JoAnn Saccato’s first blog from China.

Hello everyone:

The following is the first of three blog entries from JoAnn Saccato, who recently ended her trip to China and Thailand. I apologize for not getting these posted sooner: I was engaged in trying to learn how to dictate to the computer this is one of my earliest attempts and so far is going well.

If it continues well this will prove to be much easier and faster than my previous method of communication. Thanks for bearing with me, and enjoy this, an additional note from the far east  (Mark says he’ll get “back on the horse” soon).

George

Good Morning and Happy Christmas to those that celebrate it,

Trip to doctor yesterday was successful–though i’m filled with antibiotics and steriods, which would be against my normal nature. The doctor assured me that it is quite different in the tropics with infections and this was the best course of action for the bronchitis i am suffering with.

Shenzen, China is a HUGE city that was born in the past twenty years. It is incredibly big and sprawled out with a population of about 14million. Sarah lives overlooking the bay and is just across the street from the international school she teaches fifth grade at. The first photo is a view from her top floor apartment. It was much colder than we had anticipated and is normal for the recent temperature ranges, but we bundled up with many layers. We also partook in a few massages that included hot foot baths (second pic). The pollution is not as bad as India, but still quite noticeable. It was the beginning of my throat/cough problems as was the case in India as well.

Sarah lives just down the street from a popular ex-pat coffee house (#3 pic) and we were able to meet many of her co-worker/friends. Sarah is enjoying the new kindle that her mom sent over…it’s really a handy tool for readers and travelers as you can store umpteen million books, as well as access online through an internal air card.

Much of our time in Shenzhen was spent doing city things like shopping and checking out the daily activities of the Chinese people. The culture seemed a little devoid of life to me as there was no integrated spiritual practices to speak of. They did just recently get in a new Walmart and it was quite the experience. I actually had to step outside after a time as i was overloaded and overstimulated. The fourth pic (3364) is of the immensity of the store as you view the check out aisles. What we don’t see in the states is the same meat (3366) and fish (3370) departments they have there!

We took a day trip into Hong Kong, which is a large metropolitan area as well. The gamut of life there from the outdoor markets to the she-she upscale fashion retail areas is pretty interesting to see. We traveled way into the hills on the outskirts of the metro area where Sarah runs (#7 – 3386). It affords some pretty spectacular views of the city. Since HK is only recently part of China, there were a few temples we saw including a Christian Church and Muslim Mosque. Sarah and Jim are seated outside the Mosque (#8 – 3436). We went to the art museum and enjoyed looking through the history, including this sculpture of Quan Yin (#9 3456).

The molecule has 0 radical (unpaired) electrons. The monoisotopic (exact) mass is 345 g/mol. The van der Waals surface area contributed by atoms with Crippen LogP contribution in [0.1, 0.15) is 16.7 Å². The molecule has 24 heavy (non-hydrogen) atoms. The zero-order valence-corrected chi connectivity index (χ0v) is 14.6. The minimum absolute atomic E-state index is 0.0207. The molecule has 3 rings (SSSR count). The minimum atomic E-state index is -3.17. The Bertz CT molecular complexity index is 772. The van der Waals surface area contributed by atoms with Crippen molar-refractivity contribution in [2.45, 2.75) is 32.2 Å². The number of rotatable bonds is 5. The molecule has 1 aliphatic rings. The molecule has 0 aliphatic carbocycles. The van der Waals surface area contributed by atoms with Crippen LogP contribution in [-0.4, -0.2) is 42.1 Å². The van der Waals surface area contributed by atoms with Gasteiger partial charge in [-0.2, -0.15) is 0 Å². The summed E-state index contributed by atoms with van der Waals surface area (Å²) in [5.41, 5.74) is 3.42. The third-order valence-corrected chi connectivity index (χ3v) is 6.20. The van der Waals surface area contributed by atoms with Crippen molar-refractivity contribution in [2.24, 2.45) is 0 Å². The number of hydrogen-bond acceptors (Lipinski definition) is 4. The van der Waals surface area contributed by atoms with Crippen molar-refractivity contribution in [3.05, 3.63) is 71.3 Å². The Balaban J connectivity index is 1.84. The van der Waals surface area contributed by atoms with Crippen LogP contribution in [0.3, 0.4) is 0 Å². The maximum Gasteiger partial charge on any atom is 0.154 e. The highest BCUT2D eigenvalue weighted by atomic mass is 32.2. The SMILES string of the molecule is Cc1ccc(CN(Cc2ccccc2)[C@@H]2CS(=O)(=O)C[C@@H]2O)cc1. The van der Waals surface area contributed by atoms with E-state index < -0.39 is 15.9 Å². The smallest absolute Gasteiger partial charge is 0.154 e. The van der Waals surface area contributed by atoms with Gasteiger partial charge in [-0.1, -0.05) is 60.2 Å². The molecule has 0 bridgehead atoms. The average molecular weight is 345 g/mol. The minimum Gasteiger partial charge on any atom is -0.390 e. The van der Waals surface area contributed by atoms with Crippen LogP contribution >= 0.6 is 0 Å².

It was a splendid relief to arrive into Bangkok. Another huge city (about 9 mil), though, we were greeted at the airport with Buddha’s lining the roads out of it, as well as a building with a huge neon lit “Nirvana” sign. Jim was impressed that nirvana was so conveniently located to the airport…’~) Jim noticed that the people are so happy here…i offered that it may be that 95% of Thailand is Buddhist…hmmm….sure feels comfy to me…

We spent a couple days in Bangkok looking at temples and taking a ride on the airtrain and local river transit systems. Pretty cool. We saw the largest reclining Buddha i’m aware of. (Burma boasts the largest in the world at 71 meteres long.) “The highly impressive gold plated reclining Buddha is 46 meters long and 15 meters high, and is designed to illustrate the passing of the Buddha into nirvana. The feet and the eyes are engraved with mother-of-pearl decoration, and the feet also show the 108 auspicious characteristics of the true Buddha…(http://www.into-asia.com/bangkok/attractions/watpho.php). Here’s a couple pix of Jim (#10 – 3587; #11 – 3591) to give you a sense of the immensity of the statue. Plus, this one of the head…pretty cool! (#12 – 3575)

We’ve settled into Krabi on the peninsula and are definitetly in the tropics! It’s humid and pinapples, mangoes, and all the rest that is tropical is here. We’re going to rent some scooters ($5/day) to explore the surrounding areas. I’ll be heading to Jake and Nene’s place tomorrow on an island (koh Jum) not far from here and stay a few days with them. (It is reminiscent of our trip to Hawaii when Jake came along for the sailing a couple of days and i respited with them while Ken and John sailed back from Kaui. I find it quite joyful that i get to connect with them.) I’m hoping to do some kayaking and snorkeling there. The food is incredibly wonderful and the Lonely Planet travel guide has been accurate in saying that eating from the street vendors far surpasses what you can find in the restaurants. I’m afraid my Thai food experience in the states will be hampered…

Hope all is well with everyone….in the flurry of travel it is hard to keep home in mind. But now that we’ve settled in for a few days, i’m thinking of you all….

Photo Link: http://picasaweb.google.com/JoAnna.Saccato/ChinaThailand?authkey=Gv1sRgCMj5_ZzxjuC2kQE&feat=directlink

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